“I can remember well that Friday night, when I was taken to the ward. It was around 11:00 pm, we had no money to hire a taxi so my husband and I took a matatu. I was in great pain and I did not see myself arrive at the hospital,” explains Mama Faith, a mother to new born baby boy who lives in Langas, Eldoret. She remembers the pain of labour. “This had come at a very difficult moment of our life, a time when my husband had no money. They have not been paid their salary for 2 months now.” Mama Faith left the hospital the following day. At least the hospital bill was affordable – and the NHIF took care of it.” Mama Faith is one of the many Kenyans whose access to government supported health care is now threatened following the emergence of a financial scandal at the National Hospital Insurance Fund (NHIF). The scandal involves the allocation of funds to a new and seemingly dubious outfit – jeopardizing the scheme that would have been a blessing to many Kenyans. At a workshop dubbed “Understanding the ethics and anti-corruption Act 2011”, William Oloo Janak, the Chair of Kenya Correspondence Association told trainees that corruption manifested itself in every election year, because politicians are fund raising. The Ethics and Anti-Corruption Commission’s Nicholas Simani urged journalists to report objectively on issues that affect the public.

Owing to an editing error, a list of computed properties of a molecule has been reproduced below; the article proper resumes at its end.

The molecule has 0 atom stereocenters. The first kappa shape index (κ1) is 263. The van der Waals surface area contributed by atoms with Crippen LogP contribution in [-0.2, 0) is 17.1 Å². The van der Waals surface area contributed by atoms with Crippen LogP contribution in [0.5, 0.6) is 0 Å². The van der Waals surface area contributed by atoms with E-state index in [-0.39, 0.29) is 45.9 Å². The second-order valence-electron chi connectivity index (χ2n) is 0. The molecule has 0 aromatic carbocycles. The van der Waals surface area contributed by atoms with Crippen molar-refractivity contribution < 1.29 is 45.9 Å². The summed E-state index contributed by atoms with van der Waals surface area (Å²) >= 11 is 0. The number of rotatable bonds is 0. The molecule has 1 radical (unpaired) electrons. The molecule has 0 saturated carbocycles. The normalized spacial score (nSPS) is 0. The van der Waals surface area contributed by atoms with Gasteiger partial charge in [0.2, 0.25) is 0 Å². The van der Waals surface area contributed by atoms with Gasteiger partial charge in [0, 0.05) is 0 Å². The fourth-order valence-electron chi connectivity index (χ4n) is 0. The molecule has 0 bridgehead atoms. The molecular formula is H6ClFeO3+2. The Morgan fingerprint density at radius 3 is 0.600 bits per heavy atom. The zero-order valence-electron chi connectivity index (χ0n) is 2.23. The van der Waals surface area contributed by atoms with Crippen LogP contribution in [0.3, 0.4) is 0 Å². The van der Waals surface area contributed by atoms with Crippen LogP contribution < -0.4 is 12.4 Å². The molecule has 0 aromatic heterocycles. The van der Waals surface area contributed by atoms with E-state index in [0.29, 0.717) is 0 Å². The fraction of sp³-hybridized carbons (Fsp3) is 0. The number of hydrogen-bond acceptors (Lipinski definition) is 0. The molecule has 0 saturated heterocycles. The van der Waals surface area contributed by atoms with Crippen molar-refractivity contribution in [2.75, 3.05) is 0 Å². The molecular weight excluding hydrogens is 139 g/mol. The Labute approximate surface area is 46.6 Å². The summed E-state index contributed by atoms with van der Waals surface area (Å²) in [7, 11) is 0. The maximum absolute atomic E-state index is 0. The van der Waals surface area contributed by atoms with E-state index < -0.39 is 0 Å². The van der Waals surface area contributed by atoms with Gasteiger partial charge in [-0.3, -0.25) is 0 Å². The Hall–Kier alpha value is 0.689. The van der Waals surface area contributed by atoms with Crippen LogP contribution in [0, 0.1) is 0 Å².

Janak encouraged journalists to venture more into investigative journalism – to do those stories that would ensure that Kenyans like Mama Faith don’t fall victim to the embezzlement schemes of the political class.
The four-year Health Media Project (HMP) launched in January 2013. It builds on the success of Internews’ Voices in Health media training program (2003-2012).